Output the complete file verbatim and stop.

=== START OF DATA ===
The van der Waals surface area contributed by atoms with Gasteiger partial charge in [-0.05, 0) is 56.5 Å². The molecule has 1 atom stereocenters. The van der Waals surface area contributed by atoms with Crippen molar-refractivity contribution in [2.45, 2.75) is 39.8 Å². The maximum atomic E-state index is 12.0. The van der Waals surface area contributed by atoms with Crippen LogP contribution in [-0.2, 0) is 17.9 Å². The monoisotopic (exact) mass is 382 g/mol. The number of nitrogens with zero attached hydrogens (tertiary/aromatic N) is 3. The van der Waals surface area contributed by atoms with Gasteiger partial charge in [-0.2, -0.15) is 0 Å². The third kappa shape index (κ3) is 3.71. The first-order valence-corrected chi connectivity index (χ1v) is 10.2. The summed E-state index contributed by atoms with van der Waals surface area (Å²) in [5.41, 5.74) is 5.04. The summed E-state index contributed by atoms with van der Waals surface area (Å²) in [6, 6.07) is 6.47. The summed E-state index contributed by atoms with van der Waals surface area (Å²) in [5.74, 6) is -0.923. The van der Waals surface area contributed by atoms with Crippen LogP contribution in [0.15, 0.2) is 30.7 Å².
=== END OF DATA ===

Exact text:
The van der Waals surface area contributed by atoms with Gasteiger partial charge in [-0.05, 0) is 56.5 Å². The molecule has 1 atom stereocenters. The van der Waals surface area contributed by atoms with Crippen molar-refractivity contribution in [2.45, 2.75) is 39.8 Å². The maximum atomic E-state index is 12.0. The van der Waals surface area contributed by atoms with Crippen LogP contribution in [-0.2, 0) is 17.9 Å². The monoisotopic (exact) mass is 382 g/mol. The number of nitrogens with zero attached hydrogens (tertiary/aromatic N) is 3. The van der Waals surface area contributed by atoms with Gasteiger partial charge in [-0.2, -0.15) is 0 Å². The third kappa shape index (κ3) is 3.71. The first-order valence-corrected chi connectivity index (χ1v) is 10.2. The summed E-state index contributed by atoms with van der Waals surface area (Å²) in [5.41, 5.74) is 5.04. The summed E-state index contributed by atoms with van der Waals surface area (Å²) in [6, 6.07) is 6.47. The summed E-state index contributed by atoms with van der Waals surface area (Å²) in [5.74, 6) is -0.923. The van der Waals surface area contributed by atoms with Crippen LogP contribution in [0.15, 0.2) is 30.7 Å².